In a powerful short film launched today, Scottish-Nigerian supermodel, actress and activist Eunice Olumide MBE calls for culture to be front and centre of climate action.
“Economists, scientists and politicians can’t fix the climate emergency on their own. They can’t change the way people think and that’s what is required. Climate change needs cultural change and cultural players are waiting to help, armed with powerful skills, resources and audiences.”
In Climate Action Needs Culture, created by Creative Carbon Scotland (CCS) and partners from across the Scottish cultural sector for the UN Climate Change Conference COP26 in Glasgow, Olumide says: “Reaching net zero and a world adapted to the changed climate will require massive global transformation. But without culture providing a new positive vision of the future, can we actually create it?”
The film strongly argues that culture is the secret ally of climate policy makers.
Olumide explains, “Culture is a powerful force to shift societies’ embedded thinking and transform the status quo that’s only working for a small minority. Artists, historians and librarians think differently. They bring different imaginations, skills and experiences that can help other professionals think outside the usual boxes.”
Ben Twist, Director of Creative Carbon Scotland, the charity working to put culture at the heart of a sustainable Scotland, says:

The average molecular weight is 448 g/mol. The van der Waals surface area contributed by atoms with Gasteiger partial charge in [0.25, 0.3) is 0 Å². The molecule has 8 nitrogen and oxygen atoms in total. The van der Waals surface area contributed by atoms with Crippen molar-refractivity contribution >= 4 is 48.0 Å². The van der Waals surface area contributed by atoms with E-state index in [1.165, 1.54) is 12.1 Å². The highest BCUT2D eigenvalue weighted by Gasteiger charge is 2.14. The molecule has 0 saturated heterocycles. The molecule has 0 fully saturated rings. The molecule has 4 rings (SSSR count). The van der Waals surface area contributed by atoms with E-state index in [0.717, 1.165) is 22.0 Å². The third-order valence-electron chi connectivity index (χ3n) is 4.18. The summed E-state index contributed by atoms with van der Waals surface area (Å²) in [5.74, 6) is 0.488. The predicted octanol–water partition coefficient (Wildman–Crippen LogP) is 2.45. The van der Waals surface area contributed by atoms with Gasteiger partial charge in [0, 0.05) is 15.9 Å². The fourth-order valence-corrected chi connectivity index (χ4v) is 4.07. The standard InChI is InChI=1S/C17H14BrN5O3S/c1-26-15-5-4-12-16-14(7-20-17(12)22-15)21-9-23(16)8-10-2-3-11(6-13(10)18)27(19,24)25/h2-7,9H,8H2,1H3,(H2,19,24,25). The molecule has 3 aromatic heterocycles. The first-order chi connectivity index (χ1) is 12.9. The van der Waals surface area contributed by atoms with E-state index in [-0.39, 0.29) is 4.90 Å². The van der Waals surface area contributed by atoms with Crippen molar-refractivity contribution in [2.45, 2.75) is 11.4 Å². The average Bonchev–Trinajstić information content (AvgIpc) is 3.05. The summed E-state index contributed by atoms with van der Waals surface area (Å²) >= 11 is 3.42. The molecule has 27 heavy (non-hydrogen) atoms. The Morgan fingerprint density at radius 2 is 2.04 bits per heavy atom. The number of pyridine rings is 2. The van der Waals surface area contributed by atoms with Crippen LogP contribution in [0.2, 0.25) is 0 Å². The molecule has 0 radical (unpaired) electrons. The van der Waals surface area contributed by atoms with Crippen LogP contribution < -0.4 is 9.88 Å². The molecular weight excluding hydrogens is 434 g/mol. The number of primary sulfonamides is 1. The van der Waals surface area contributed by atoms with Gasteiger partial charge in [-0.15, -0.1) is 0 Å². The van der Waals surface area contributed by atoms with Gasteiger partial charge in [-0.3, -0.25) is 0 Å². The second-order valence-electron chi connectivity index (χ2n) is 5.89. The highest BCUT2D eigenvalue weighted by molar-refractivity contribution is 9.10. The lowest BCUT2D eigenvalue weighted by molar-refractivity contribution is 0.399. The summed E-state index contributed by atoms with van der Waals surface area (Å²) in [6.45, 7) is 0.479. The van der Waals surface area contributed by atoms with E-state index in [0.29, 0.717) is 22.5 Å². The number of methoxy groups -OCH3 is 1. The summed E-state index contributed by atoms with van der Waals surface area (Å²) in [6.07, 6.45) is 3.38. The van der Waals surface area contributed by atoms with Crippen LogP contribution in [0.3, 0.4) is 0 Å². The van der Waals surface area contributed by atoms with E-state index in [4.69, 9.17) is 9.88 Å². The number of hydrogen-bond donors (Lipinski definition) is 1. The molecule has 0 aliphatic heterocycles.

“Scotland’s cultural institutions and creative sector have a compelling story to tell of the dynamic ways they can and do contribute to climate action but it’s a story that has been often overlooked until now. We realised COP26 is a perfect time to share this story through the film and the compelling voice of Eunice Olumide.”
Twist adds, “As the climate emergency grows more intense, increased public understanding and engagement are urgently required and innovative ways of thinking and working are needed, and the film addresses this head on.”
Climate Action Needs Culture was produced by Picture Zero, the film company specialising in climate solutions and human climate change stories. Collaborating partner organisations were Creative Scotland, Historic Environment Scotland, Museums Galleries Scotland, National Galleries Scotland, the National Library Scotland and the Scottish Library and Information Council.
After watching the film, CCS and the partner cultural organisations hope that players from both the climate and the culture sides will start collaborating; that policy makers will want to learn more; and that members of the public will ask their favourite arts and cultural organisations how they are responding to the climate emergency.
The post New film for COP26 shows climate action needs culture appeared first on Creative Carbon Scotland.
Creative Carbon Scotland is a partnership of arts organisations working to put culture at the heart of a sustainable Scotland. We believe cultural and creative organisations have a significant influencing power to help shape a sustainable Scotland for the 21st century.
In 2011 we worked with partners Festivals Edinburgh, the Federation of Scottish Threatre and Scottish Contemporary Art Network to support over thirty arts organisations to operate more sustainably.
We are now building on these achievements and working with over 70 cultural organisations across Scotland in various key areas including carbon management, behavioural change and advocacy for sustainable practice in the arts.
Our work with cultural organisations is the first step towards a wider change. Cultural organisations can influence public behaviour and attitudes about climate change through:
Changing their own behaviour;
Communicating with their audiences;
Engaging the public’s emotions, values and ideas.
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